Contemporary Clinical Trials
Background: Weight regain is common following behavioral obesity treatment and attenuates many of the benefits of initial weight loss. This paper describes a randomized controlled trial that will evaluate the efficacy of two low-contact weight loss maintenance interventions based on Acceptance and Commitment Therapy (ACT) and self-regulation (SR). Potential mechanisms of action and moderators of treatment effects will also be evaluated.
Methods: Adults (anticipated N=480)with overweight or obesity will complete an initial 3-monthonline weight loss program (Phase 1). Participants who achieve ≥4 kg weight loss (anticipated N=288) will then be randomized to an ACT or SR weight loss maintenance intervention. Both interventions will entail four2.5 hour, face-to-face, group-based workshop sessions and 6 months of email contact. Assessments will be conducted at phase 1 baseline, phase 1 completion/pre-randomization, and 6, 12, 18, 24, and 30 months post-randomization. The primary outcome will be weight change for the period from randomization to 30 months. Potential process measures including ACT-based constructs (e.g., psychological acceptance, values-consistent behavior), self-weighing frequency, and motivation will be also be assessed, as will potential moderators (e.g., initial weight loss).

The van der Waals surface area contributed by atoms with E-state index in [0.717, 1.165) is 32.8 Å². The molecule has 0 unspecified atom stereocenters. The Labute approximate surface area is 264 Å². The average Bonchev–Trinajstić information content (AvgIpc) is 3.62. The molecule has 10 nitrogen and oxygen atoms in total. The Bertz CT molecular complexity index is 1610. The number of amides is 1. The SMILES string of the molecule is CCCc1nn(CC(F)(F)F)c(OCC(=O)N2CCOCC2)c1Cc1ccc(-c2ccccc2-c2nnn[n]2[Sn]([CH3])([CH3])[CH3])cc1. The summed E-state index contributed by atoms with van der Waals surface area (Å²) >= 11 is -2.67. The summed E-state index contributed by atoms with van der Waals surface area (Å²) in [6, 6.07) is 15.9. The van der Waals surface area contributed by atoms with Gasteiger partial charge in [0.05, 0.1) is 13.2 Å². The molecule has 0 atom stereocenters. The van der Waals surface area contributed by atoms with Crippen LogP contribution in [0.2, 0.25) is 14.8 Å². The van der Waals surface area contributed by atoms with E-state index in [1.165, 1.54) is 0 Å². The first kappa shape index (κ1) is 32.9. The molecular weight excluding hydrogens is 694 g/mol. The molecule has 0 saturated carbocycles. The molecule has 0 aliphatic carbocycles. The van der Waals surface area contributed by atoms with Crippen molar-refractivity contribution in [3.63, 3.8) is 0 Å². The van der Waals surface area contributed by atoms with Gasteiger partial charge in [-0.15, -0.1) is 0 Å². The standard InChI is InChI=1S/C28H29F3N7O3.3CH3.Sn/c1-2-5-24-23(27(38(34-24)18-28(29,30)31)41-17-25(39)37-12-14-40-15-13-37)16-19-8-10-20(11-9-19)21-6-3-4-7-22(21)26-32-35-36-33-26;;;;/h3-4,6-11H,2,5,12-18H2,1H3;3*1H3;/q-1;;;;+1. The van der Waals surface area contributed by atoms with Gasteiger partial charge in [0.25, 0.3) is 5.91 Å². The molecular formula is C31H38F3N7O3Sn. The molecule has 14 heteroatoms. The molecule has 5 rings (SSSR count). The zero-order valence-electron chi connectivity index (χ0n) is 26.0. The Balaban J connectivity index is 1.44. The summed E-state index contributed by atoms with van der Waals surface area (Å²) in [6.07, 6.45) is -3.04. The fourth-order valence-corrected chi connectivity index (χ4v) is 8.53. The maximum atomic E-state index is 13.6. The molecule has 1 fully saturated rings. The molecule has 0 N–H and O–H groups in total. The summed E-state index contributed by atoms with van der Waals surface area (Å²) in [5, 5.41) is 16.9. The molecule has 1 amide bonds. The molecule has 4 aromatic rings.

Conclusions: This study will compare the efficacy of two intervention approaches (ACT and SR) delivered in a scalable workshop format for long-term weight loss maintenance. Future research could examine efficacy and cost-effectiveness of these approaches in real world settings.
Lillis, J., Schumacher, L., Thomas, J.G., Levin, M.E., Dunsiger, S., Unick, J.L., Evans, E., Hayes, J.F. & Wing, R.R. (In Press). Study protocol for a randomized controlled trial comparing two low-intensity weight loss maintenance interventions based on Acceptance and Commitment Therapy or Self-Regulation. Contemporary Clinical Trials.